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The identities and classroom instruction of non-native FSL teachers in Ontario secondary schools

As a multicultural and multilingual Canadian citizen who aspires to become a French teacher, I can relate to many of the cultural and linguistic barriers that non-native French language teachers confront. I was born and raised in Toronto, Ontario, identifying with Western culture and values, while maintaining an affiliation with Asian culture and values as well. I am proud to be part of a rich Chinese community as part of my racial identity, which gives me many opportunities to partake in Chinese cultural practices. I am fluent in English, French, and Cantonese, as I communicate using those languages in specific contexts with different people in my life: Cantonese with family members, English and French with friends and colleagues. As a result of adopting multiple cultures and languages, I understand the plethora of challenges that a non-native FSL educator may meet while teaching in a multicultural and multilingual environment. By observing teachers in their language classrooms and engaging colleagues in reflective discussions about facilitating French language learning, I recognized the need for continual professional development and support to ensure that non-native FSL teachers feel competent and fluent in cultivating a stimulating classroom environment for their students. The motivation for this qualitative research study was to determine the self-identified weaknesses and challenges of the in-service teacher participants and to derive implications for these language learning facilitators as professional, cultural, and linguistic role models to the students.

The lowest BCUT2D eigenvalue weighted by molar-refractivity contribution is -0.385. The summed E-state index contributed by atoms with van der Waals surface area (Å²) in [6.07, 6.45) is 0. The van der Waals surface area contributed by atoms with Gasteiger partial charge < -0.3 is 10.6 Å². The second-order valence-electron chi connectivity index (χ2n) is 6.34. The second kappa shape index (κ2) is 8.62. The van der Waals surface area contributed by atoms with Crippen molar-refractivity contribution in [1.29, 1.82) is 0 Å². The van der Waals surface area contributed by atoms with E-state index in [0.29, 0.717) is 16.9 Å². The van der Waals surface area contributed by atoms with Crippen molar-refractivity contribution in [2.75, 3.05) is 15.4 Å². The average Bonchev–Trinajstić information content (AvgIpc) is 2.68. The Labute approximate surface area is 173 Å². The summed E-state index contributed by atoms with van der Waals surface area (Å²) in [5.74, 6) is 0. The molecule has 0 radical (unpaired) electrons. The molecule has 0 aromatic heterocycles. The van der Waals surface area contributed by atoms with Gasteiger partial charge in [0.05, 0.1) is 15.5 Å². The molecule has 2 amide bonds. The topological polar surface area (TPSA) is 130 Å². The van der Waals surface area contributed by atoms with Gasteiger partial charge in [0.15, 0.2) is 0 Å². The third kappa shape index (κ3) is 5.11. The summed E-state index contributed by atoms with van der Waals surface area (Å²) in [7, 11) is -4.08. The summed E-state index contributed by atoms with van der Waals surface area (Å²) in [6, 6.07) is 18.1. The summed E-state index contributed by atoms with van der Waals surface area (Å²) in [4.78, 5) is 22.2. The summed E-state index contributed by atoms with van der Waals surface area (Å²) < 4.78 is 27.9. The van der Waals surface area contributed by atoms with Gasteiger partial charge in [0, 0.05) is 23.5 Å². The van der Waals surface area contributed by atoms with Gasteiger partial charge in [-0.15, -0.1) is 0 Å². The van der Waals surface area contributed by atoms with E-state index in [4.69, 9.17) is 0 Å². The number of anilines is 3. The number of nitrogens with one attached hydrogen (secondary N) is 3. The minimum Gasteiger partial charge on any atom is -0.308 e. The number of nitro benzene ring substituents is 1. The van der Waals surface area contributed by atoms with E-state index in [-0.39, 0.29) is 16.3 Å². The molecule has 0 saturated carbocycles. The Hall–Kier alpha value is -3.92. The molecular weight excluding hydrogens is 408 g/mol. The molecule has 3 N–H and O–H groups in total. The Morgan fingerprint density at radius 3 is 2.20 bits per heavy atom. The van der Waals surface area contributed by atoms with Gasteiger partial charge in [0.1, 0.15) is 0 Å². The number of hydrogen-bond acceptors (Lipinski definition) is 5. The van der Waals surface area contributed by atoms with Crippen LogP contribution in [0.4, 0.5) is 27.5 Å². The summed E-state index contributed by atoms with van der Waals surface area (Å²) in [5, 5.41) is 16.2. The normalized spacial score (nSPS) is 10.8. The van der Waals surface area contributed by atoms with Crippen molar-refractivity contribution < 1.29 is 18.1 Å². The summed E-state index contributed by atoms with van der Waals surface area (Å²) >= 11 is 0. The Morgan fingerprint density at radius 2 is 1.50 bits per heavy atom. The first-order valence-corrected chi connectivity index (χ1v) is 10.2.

Abstract: French language teachers are cognizant of the relationship between their identity and their instruction, as self-perceptions of their competency influence their pedagogy and practice. In this qualitative study with in-service French-as-a-second-language (FSL) teachers in Ontario secondary schools who are not native French speakers, their testimonies reveal the experiences and challenges of negotiating their "non-native" French language teacher identity in the classroom. Their personal narratives describe their process of acquiring and mastering French as an additional language, which influences their teaching and communicative practices with students of diverse needs in the FSL classroom, including Francophone students and families. French language teachers' confidence and professional expertise is a result of their motivation and commitment to interact using the target language of French in the classroom, in addition to the prevalence of French in their personal lives. These teachers communicated the importance of preparedness, their struggles to implement updated Ministry curriculum guidelines, and the use of English in the French learning environment that they seek to cultivate. From the teacher participants’ reported experiences and challenges, they offer insight and strategies for non-native French speakers to teach FSL, by developing their linguistic skills, cultural fluency, and confidence, so that their colleagues may learn from their best practices.

Key Words: non-native French language teachers, French language learning, French culture, secondary education

Rebecca Chui, B. A. (Hons.), MT, OCT OISE | University of Toronto

Farewell to Anger painting by Leonid Afermov. Buy his artwork here.

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